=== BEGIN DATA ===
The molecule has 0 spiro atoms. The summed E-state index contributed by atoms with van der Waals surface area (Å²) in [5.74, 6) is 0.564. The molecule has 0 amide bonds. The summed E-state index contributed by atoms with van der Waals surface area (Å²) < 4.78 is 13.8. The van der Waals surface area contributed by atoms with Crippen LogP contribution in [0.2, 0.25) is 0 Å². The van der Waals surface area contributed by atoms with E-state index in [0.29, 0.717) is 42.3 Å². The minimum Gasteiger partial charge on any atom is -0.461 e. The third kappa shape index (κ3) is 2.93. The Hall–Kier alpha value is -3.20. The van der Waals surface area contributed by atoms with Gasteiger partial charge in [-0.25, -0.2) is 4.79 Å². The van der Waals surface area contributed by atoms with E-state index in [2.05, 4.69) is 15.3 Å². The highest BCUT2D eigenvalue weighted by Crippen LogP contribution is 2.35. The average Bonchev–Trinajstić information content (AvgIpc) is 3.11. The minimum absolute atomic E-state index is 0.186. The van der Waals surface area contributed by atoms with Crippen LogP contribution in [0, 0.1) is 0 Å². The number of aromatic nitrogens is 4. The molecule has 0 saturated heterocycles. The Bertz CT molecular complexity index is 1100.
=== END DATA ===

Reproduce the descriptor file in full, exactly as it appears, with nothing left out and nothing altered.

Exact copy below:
The molecule has 0 spiro atoms. The summed E-state index contributed by atoms with van der Waals surface area (Å²) in [5.74, 6) is 0.564. The molecule has 0 amide bonds. The summed E-state index contributed by atoms with van der Waals surface area (Å²) < 4.78 is 13.8. The van der Waals surface area contributed by atoms with Crippen LogP contribution in [0.2, 0.25) is 0 Å². The van der Waals surface area contributed by atoms with E-state index in [0.29, 0.717) is 42.3 Å². The minimum Gasteiger partial charge on any atom is -0.461 e. The third kappa shape index (κ3) is 2.93. The Hall–Kier alpha value is -3.20. The van der Waals surface area contributed by atoms with Gasteiger partial charge in [-0.25, -0.2) is 4.79 Å². The van der Waals surface area contributed by atoms with E-state index in [2.05, 4.69) is 15.3 Å². The highest BCUT2D eigenvalue weighted by Crippen LogP contribution is 2.35. The average Bonchev–Trinajstić information content (AvgIpc) is 3.11. The minimum absolute atomic E-state index is 0.186. The van der Waals surface area contributed by atoms with Crippen LogP contribution in [0, 0.1) is 0 Å². The number of aromatic nitrogens is 4. The molecule has 0 saturated heterocycles. The Bertz CT molecular complexity index is 1100.